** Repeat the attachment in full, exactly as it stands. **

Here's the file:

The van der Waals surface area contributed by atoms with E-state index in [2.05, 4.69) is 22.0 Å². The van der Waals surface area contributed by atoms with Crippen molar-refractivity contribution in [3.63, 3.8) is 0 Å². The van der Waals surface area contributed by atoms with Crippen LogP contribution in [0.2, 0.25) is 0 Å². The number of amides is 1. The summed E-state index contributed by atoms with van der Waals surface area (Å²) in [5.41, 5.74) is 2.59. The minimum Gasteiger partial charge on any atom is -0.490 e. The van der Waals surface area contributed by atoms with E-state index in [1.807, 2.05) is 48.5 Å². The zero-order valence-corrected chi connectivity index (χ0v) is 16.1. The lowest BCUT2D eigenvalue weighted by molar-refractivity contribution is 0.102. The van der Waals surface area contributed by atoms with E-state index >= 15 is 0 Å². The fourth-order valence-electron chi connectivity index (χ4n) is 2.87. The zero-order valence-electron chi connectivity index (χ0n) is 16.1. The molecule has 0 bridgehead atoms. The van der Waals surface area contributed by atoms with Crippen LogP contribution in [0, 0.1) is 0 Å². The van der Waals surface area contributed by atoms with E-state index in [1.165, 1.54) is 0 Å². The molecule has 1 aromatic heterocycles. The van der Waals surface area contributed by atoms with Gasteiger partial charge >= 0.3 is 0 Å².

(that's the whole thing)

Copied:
The van der Waals surface area contributed by atoms with E-state index in [2.05, 4.69) is 22.0 Å². The van der Waals surface area contributed by atoms with Crippen molar-refractivity contribution in [3.63, 3.8) is 0 Å². The van der Waals surface area contributed by atoms with Crippen LogP contribution in [0.2, 0.25) is 0 Å². The number of amides is 1. The summed E-state index contributed by atoms with van der Waals surface area (Å²) in [5.41, 5.74) is 2.59. The minimum Gasteiger partial charge on any atom is -0.490 e. The van der Waals surface area contributed by atoms with E-state index in [1.807, 2.05) is 48.5 Å². The zero-order valence-corrected chi connectivity index (χ0v) is 16.1. The lowest BCUT2D eigenvalue weighted by molar-refractivity contribution is 0.102. The van der Waals surface area contributed by atoms with E-state index >= 15 is 0 Å². The fourth-order valence-electron chi connectivity index (χ4n) is 2.87. The zero-order valence-electron chi connectivity index (χ0n) is 16.1. The molecule has 0 bridgehead atoms. The van der Waals surface area contributed by atoms with Crippen LogP contribution in [0, 0.1) is 0 Å². The van der Waals surface area contributed by atoms with E-state index in [1.165, 1.54) is 0 Å². The molecule has 1 aromatic heterocycles. The van der Waals surface area contributed by atoms with Gasteiger partial charge >= 0.3 is 0 Å².